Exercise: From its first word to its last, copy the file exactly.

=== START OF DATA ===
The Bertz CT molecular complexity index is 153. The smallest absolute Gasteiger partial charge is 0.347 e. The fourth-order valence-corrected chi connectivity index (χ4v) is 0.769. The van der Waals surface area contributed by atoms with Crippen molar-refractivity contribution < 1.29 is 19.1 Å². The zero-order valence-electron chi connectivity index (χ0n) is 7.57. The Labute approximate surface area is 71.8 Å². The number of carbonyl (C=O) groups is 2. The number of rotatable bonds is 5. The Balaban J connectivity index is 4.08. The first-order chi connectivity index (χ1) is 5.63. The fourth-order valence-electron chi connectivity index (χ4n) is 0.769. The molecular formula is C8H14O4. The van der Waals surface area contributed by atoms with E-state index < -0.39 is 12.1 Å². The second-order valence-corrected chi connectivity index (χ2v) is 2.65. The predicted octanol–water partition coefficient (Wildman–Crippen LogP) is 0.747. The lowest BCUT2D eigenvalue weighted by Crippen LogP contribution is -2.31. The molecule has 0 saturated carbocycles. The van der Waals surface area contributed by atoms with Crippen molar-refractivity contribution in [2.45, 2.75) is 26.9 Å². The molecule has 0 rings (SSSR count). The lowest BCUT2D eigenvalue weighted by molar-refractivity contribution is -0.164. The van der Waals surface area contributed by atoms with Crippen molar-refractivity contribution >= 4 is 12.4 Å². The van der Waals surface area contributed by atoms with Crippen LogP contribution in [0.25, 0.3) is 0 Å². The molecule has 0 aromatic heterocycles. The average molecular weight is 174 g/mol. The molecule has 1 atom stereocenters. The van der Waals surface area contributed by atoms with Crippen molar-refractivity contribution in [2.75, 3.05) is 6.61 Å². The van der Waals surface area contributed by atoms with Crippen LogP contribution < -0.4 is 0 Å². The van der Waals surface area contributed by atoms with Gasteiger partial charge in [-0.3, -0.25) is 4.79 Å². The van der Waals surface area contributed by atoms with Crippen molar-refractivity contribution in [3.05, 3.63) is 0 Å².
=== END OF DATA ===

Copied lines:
The Bertz CT molecular complexity index is 153. The smallest absolute Gasteiger partial charge is 0.347 e. The fourth-order valence-corrected chi connectivity index (χ4v) is 0.769. The van der Waals surface area contributed by atoms with Crippen molar-refractivity contribution < 1.29 is 19.1 Å². The zero-order valence-electron chi connectivity index (χ0n) is 7.57. The Labute approximate surface area is 71.8 Å². The number of carbonyl (C=O) groups is 2. The number of rotatable bonds is 5. The Balaban J connectivity index is 4.08. The first-order chi connectivity index (χ1) is 5.63. The fourth-order valence-electron chi connectivity index (χ4n) is 0.769. The molecular formula is C8H14O4. The van der Waals surface area contributed by atoms with E-state index < -0.39 is 12.1 Å². The second-order valence-corrected chi connectivity index (χ2v) is 2.65. The predicted octanol–water partition coefficient (Wildman–Crippen LogP) is 0.747. The lowest BCUT2D eigenvalue weighted by Crippen LogP contribution is -2.31. The molecule has 0 saturated carbocycles. The van der Waals surface area contributed by atoms with Crippen molar-refractivity contribution in [2.45, 2.75) is 26.9 Å². The molecule has 0 rings (SSSR count). The lowest BCUT2D eigenvalue weighted by molar-refractivity contribution is -0.164. The van der Waals surface area contributed by atoms with Crippen molar-refractivity contribution >= 4 is 12.4 Å². The van der Waals surface area contributed by atoms with Crippen LogP contribution in [0.25, 0.3) is 0 Å². The molecule has 0 aromatic heterocycles. The average molecular weight is 174 g/mol. The molecule has 1 atom stereocenters. The van der Waals surface area contributed by atoms with Crippen molar-refractivity contribution in [2.75, 3.05) is 6.61 Å². The van der Waals surface area contributed by atoms with Crippen LogP contribution < -0.4 is 0 Å². The van der Waals surface area contributed by atoms with Gasteiger partial charge in [-0.3, -0.25) is 4.79 Å². The van der Waals surface area contributed by atoms with Crippen molar-refractivity contribution in [3.05, 3.63) is 0 Å².